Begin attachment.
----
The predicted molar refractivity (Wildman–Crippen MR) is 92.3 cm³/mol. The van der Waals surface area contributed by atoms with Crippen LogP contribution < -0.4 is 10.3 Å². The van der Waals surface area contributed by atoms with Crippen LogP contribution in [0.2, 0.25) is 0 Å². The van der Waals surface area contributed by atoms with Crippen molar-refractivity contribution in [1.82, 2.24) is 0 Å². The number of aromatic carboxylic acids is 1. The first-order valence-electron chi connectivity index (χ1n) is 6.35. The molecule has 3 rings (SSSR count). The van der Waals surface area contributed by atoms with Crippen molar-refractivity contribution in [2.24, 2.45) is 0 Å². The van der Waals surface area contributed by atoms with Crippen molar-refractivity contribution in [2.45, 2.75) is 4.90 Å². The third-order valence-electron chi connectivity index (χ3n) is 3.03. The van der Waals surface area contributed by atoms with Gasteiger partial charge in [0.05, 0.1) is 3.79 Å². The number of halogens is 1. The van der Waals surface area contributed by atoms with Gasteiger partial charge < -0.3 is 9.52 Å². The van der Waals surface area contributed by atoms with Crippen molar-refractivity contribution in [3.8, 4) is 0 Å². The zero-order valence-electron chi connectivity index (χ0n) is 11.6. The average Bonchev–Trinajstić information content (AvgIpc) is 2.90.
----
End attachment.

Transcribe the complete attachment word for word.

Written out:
The predicted molar refractivity (Wildman–Crippen MR) is 92.3 cm³/mol. The van der Waals surface area contributed by atoms with Crippen LogP contribution < -0.4 is 10.3 Å². The van der Waals surface area contributed by atoms with Crippen LogP contribution in [0.2, 0.25) is 0 Å². The van der Waals surface area contributed by atoms with Crippen molar-refractivity contribution in [1.82, 2.24) is 0 Å². The number of aromatic carboxylic acids is 1. The first-order valence-electron chi connectivity index (χ1n) is 6.35. The molecule has 3 rings (SSSR count). The van der Waals surface area contributed by atoms with Crippen molar-refractivity contribution in [2.24, 2.45) is 0 Å². The van der Waals surface area contributed by atoms with Crippen molar-refractivity contribution in [2.45, 2.75) is 4.90 Å². The third-order valence-electron chi connectivity index (χ3n) is 3.03. The van der Waals surface area contributed by atoms with Gasteiger partial charge in [0.05, 0.1) is 3.79 Å². The number of halogens is 1. The van der Waals surface area contributed by atoms with Gasteiger partial charge < -0.3 is 9.52 Å². The van der Waals surface area contributed by atoms with Crippen molar-refractivity contribution in [3.8, 4) is 0 Å². The zero-order valence-electron chi connectivity index (χ0n) is 11.6. The average Bonchev–Trinajstić information content (AvgIpc) is 2.90.